The 2009 Supreme Court (SC) ruling that practically obliterated “premature campaigning” from the statute books ought to be revisited. It has made the political playing field uneven between rich and poor candidates.
In a resolution dated November 25, 2009 on G.R. No. 181613, known as the Penera vs Comelec case, the SC ruled that a candidate is liable for an election offense only for acts done during the campaign period, not before.
In its interpretation of Section 80 of the Omnibus Election Code, which was last revised in 1985, the High Court noted that a person officially becomes a candidate only at the beginning of the campaign period, and it is only during that time can partisan political acts be given effect as premature campaigning.
So, those who will be filing their Certificates of Candidacy on October 12 to 16 are not yet candidates, but only expressing their desire to become candidates. They will officially become candidates only once the campaign period that the Commission on Elections (Comelec) will set for the 2016 elections starts.
Once the official campaign period begins, the candidates can already be held liable for premature campaigning. Rival candidates should therefore be vigilant over each other’s political activities prior to the campaign period so that they can raise disqualification proceedings for premature campaigning. If, however, both or all parties are engaged in premature campaigning, who can we expect to raise violations of the law?
Would you expect private citizens or ordinary voters to seek the disqualification of all candidates for premature campaigning? The legal process on cases like this will definitely need a lot of time and money, and who would be willing to take that on?
The 2009 SC decision simply means that candidates can legally buy newspaper, television and radio advertisements even before the campaign period, and their expenses during the time will not be included in their limited official campaign expenditures.
Even the Comelec is aware that political parties and candidates were untruthful in declaring the amount of their campaign contributions and spending because of the unrealistic limit set by law.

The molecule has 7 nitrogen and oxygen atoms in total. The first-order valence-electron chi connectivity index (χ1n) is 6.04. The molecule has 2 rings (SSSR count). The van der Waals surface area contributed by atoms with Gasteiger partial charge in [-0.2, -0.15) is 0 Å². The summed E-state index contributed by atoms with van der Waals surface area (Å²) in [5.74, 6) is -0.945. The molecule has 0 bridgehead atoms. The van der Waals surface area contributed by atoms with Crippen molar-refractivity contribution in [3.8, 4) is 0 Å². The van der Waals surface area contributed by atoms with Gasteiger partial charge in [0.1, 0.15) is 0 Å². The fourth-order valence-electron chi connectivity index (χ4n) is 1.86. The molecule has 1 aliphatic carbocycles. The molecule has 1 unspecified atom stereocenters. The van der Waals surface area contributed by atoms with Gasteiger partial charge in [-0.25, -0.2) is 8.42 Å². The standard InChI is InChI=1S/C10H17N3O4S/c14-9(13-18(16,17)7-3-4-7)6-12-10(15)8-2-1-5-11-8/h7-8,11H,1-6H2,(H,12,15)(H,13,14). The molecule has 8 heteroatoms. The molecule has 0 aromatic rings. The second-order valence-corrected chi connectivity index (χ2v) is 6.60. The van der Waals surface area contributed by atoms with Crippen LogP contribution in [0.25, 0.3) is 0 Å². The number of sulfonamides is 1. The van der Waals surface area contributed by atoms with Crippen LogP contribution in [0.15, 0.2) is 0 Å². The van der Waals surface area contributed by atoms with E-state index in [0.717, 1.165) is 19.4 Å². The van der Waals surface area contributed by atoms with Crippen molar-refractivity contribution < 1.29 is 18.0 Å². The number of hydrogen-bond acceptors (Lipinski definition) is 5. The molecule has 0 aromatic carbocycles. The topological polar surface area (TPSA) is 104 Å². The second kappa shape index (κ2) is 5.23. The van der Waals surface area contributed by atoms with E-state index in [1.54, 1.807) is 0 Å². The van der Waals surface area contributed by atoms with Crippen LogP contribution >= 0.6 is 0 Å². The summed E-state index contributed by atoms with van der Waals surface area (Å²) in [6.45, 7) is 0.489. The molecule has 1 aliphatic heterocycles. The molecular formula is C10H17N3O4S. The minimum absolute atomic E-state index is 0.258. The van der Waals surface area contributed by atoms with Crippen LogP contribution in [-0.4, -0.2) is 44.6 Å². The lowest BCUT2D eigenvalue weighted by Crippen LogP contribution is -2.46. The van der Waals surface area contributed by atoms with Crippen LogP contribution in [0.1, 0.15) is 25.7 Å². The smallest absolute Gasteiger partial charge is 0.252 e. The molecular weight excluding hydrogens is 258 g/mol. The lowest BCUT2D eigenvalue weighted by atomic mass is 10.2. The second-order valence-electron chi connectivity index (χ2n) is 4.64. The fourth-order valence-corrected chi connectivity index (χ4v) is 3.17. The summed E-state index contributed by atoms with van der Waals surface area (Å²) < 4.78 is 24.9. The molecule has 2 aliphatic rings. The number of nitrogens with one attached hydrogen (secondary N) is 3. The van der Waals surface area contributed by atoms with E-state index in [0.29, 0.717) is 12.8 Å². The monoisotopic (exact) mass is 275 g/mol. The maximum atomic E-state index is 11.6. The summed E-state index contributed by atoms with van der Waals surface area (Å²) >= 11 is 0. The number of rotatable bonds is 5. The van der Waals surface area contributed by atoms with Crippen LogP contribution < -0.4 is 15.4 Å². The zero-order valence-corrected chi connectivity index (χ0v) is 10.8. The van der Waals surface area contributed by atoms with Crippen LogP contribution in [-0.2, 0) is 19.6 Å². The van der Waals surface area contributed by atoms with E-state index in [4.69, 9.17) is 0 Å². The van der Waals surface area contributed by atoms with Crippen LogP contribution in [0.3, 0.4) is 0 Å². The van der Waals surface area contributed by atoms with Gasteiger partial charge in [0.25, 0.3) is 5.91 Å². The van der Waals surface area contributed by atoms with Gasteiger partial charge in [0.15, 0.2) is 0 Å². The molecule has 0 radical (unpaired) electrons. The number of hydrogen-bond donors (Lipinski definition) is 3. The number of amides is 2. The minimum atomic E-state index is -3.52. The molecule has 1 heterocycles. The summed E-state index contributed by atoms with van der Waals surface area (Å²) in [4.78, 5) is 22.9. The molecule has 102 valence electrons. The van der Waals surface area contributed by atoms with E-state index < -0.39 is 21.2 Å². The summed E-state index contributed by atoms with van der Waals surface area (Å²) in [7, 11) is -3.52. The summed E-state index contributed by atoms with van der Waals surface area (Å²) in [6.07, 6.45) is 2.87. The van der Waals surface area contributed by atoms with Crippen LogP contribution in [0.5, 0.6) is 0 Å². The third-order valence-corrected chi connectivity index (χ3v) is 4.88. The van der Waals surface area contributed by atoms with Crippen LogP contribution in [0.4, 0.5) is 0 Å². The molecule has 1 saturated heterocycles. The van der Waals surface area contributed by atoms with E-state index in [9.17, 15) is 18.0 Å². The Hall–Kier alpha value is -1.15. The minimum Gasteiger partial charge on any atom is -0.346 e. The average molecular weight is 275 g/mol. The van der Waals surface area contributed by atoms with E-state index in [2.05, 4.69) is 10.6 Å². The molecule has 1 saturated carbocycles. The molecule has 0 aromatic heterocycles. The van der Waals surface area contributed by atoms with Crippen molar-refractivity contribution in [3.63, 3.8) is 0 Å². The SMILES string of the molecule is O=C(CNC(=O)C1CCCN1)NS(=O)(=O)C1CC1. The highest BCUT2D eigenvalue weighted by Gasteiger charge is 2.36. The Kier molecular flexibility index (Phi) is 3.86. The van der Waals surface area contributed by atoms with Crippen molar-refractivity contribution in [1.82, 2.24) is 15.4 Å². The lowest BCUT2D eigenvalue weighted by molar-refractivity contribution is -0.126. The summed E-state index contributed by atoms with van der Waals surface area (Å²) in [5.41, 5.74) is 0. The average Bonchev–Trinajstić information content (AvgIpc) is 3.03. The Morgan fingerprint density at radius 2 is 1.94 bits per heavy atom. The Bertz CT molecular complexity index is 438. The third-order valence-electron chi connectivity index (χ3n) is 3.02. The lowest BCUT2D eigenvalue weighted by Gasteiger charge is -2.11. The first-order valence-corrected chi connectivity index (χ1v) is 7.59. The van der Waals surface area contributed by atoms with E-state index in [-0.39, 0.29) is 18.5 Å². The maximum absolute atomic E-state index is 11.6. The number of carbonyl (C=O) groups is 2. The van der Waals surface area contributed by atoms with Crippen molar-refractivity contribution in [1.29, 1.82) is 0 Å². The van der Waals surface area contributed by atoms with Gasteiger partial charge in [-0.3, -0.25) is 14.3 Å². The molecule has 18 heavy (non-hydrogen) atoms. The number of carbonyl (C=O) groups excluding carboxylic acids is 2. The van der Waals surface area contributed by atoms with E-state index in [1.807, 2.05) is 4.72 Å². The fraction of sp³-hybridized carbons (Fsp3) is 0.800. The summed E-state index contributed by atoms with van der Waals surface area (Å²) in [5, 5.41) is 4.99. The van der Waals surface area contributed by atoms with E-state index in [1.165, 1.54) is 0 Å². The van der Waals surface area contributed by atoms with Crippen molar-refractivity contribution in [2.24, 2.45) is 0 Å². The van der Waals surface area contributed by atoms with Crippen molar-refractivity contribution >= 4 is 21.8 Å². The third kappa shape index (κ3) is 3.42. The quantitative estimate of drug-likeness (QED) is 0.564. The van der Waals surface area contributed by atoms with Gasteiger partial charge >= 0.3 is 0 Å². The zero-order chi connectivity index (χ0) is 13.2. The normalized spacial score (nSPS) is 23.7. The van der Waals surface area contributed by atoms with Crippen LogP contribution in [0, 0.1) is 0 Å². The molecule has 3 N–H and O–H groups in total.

The 1991 Republic Act 7166 or the Synchronized National and Local Elections Law set the following spending caps for candidates and political parties: P10.00 per voter for President and Vice President; P3.00 per voter for other candidates who are part of a political party; P5.00 per voter for independent candidates; and P5.00 per voter for political parties.
Perhaps it would somehow level the playing field if Comelec became stricter in going after politicians exceeding their limit on campaign finance once the campaign period starts.
But then, in another decision, the High Court had also declared unconstitutional a Comelec resolution limiting airtime for political propaganda.
In September last year, it struck down a portion of Comelec Resolution 9615, as amended by Resolution 9631, that limited the airtime that candidates could buy from broadcast stations, and which required the poll body’s permission before candidates could guest on TV and radio shows.
The ruling paved the way for candidates for national office to place 120 minutes of airtime per television station and 180 minutes per radio station during the campaign, instead of just 120 minutes for all TV stations and 180 for all radio stations.
The longer airtime limits had put at great disadvantage the poor and lesser-known candidates who could not afford the exorbitant cost of TV and radio political ads, particularly on prime time slots that could cost as much as P500,000 for a 30-second plug.
In the ruling on the Penera vs Comelec case, the Supreme Court noted that it was Congress that clearly defined a “candidate” and set the period during which he could be held liable for election offenses like premature campaigning.
“Congress has laid down the law–a candidate is liable for election offenses only upon the start of the campaign period. This court has no power to ignore the clear and express mandate of the law that ‘any person who files his certificate of candidacy within [the filing]period shall only be considered a candidate at the start of the campaign period for which he filed his certificate of candidacy.’ Neither can this court turn a blind eye to the express and clear language of the law that ‘any unlawful act or omission applicable to a candidate shall take effect only upon the start of the campaign period,’” part of the SC decision said.
Can we expect Congress, whose members would clearly benefit from this provision and ruling, to redefine a candidate and premature campaigning, and for the Comelec to set realistic limits and penalties for violations of election laws?
Laws against misuse of public funds must be stricter and more defined. Project billboards with names and photographs of politicians, and out-of-town trips in the guise of consultations or project visits must be prohibited, or at least limited.
These put the non-incumbents at a disadvantage because those in positions can use government resources and time going around the provinces at taxpayers’ expense to promote themselves. They can produce and buy media ad space or airtime for self-promotion ads in the guise of promoting the agency.
Let us hope that the present composition of the will be able to correct the major flaws in the election system and procedures and level the playing field in a more realistic manner.
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